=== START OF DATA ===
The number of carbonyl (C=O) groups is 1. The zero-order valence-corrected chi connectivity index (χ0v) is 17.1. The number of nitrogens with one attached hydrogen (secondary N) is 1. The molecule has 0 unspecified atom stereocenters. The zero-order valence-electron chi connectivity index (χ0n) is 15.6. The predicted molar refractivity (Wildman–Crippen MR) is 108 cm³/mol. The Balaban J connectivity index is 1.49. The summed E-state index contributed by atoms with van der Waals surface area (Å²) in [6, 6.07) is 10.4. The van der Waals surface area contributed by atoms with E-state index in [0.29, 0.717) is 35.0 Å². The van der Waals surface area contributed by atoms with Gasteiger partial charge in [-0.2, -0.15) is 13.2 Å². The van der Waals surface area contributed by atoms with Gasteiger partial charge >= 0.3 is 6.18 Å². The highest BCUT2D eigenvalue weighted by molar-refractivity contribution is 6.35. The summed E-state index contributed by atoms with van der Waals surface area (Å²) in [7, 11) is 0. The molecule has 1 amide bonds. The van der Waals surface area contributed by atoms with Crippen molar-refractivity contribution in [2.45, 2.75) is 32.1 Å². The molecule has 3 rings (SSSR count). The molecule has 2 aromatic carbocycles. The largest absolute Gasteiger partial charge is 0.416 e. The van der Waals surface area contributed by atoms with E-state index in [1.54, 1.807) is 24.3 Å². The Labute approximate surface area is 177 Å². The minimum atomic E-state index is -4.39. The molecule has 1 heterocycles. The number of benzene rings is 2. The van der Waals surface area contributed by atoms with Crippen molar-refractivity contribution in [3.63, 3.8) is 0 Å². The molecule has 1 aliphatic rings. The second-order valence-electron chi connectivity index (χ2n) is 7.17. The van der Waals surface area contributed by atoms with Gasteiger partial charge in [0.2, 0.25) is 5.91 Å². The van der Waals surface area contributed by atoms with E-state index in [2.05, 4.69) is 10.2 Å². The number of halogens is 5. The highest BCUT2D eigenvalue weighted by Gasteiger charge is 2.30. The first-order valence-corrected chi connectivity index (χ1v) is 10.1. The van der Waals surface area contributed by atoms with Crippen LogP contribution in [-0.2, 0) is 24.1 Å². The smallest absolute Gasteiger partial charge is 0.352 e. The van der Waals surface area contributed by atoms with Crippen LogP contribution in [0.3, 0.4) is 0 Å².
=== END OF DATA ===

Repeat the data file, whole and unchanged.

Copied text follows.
The number of carbonyl (C=O) groups is 1. The zero-order valence-corrected chi connectivity index (χ0v) is 17.1. The number of nitrogens with one attached hydrogen (secondary N) is 1. The molecule has 0 unspecified atom stereocenters. The zero-order valence-electron chi connectivity index (χ0n) is 15.6. The predicted molar refractivity (Wildman–Crippen MR) is 108 cm³/mol. The Balaban J connectivity index is 1.49. The summed E-state index contributed by atoms with van der Waals surface area (Å²) in [6, 6.07) is 10.4. The van der Waals surface area contributed by atoms with E-state index in [0.29, 0.717) is 35.0 Å². The van der Waals surface area contributed by atoms with Gasteiger partial charge in [-0.2, -0.15) is 13.2 Å². The van der Waals surface area contributed by atoms with Gasteiger partial charge >= 0.3 is 6.18 Å². The highest BCUT2D eigenvalue weighted by molar-refractivity contribution is 6.35. The summed E-state index contributed by atoms with van der Waals surface area (Å²) in [7, 11) is 0. The molecule has 1 amide bonds. The van der Waals surface area contributed by atoms with Crippen molar-refractivity contribution in [2.45, 2.75) is 32.1 Å². The molecule has 3 rings (SSSR count). The molecule has 2 aromatic carbocycles. The largest absolute Gasteiger partial charge is 0.416 e. The van der Waals surface area contributed by atoms with E-state index in [1.54, 1.807) is 24.3 Å². The Labute approximate surface area is 177 Å². The minimum atomic E-state index is -4.39. The molecule has 1 heterocycles. The number of benzene rings is 2. The van der Waals surface area contributed by atoms with Crippen molar-refractivity contribution in [3.63, 3.8) is 0 Å². The molecule has 1 aliphatic rings. The second-order valence-electron chi connectivity index (χ2n) is 7.17. The van der Waals surface area contributed by atoms with Gasteiger partial charge in [0.2, 0.25) is 5.91 Å². The van der Waals surface area contributed by atoms with E-state index in [2.05, 4.69) is 10.2 Å². The number of halogens is 5. The highest BCUT2D eigenvalue weighted by Gasteiger charge is 2.30. The first-order valence-corrected chi connectivity index (χ1v) is 10.1. The van der Waals surface area contributed by atoms with Crippen LogP contribution in [-0.2, 0) is 24.1 Å². The smallest absolute Gasteiger partial charge is 0.352 e. The van der Waals surface area contributed by atoms with Crippen LogP contribution in [0.3, 0.4) is 0 Å².